Aware of the fact that Union square would have been my favorite area in San Francisco, we left that place and returned to Market St. where we walked the road through the modern skyscrapers of the Financial District and arrived at another characteristic place; the Embarcadero. This is the port area but it is an understatement to define it just like this. In reality this place is characterized by a large, very lively rectangular square where there are also many street artists. “The Ferry Building”, a building with a high clock tower in the center, divides the square from the pier. Inside the ferry there is a large market with many shops of various types but mainly food. It is precisely through this market that you exit on the pier that to be honest it is more tourist than commercial. In fact, even here there were many people, both fishermen but many ordinary people who used the area to walk with a breathtaking view over the "San Francisco-Oakland Bay Bridge". The view of the illuminated bridge is truly unique with a blue and yellow tinge against the black background. But that's not all because another beautiful view is the one you have from the pier towards the Ferry Building and the Financial District. Right on the roof of the building is the famous red neon sign "Port of San Francisco", behind it the tall buildings of the District characterized by cool lights. Even this place was more beautiful than I expected so much so that we stopped there for a quick dinner. After dinner we went back to Union Square to admire it at night, then we went to have a drink in a club to enjoy some nightlife. I don't think we were late that night because the next day we had planned the late morning visit to the Golden Gate Bridge.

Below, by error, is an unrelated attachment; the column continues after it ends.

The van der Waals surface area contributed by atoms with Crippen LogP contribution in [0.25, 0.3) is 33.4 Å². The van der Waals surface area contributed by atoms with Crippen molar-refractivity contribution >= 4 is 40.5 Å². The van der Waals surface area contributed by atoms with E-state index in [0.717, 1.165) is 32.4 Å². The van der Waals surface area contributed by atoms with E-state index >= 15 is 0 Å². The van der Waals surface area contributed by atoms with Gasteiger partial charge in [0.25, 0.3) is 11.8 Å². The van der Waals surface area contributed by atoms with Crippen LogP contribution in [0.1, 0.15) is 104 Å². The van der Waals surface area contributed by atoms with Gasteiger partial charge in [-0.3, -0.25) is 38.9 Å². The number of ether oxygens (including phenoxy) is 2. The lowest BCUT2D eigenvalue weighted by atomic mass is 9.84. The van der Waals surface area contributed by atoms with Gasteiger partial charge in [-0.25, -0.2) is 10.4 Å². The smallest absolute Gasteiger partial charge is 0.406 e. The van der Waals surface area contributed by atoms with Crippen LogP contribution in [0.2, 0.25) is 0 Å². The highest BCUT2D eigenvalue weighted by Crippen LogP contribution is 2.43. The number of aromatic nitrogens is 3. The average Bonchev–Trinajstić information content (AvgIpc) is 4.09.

The following morning we woke up around 9 AM but we didn't go straight to our destination. Leaving the hotel, we went to Union Square where my friend took me to visit a Williams Sonoma chain store where design items for the home are sold. I must say that in addition to the originality of the items on sale, the shop itself was pure design. A beautiful central staircase led to the upper floors from each of which there were windows overlooking Union Square.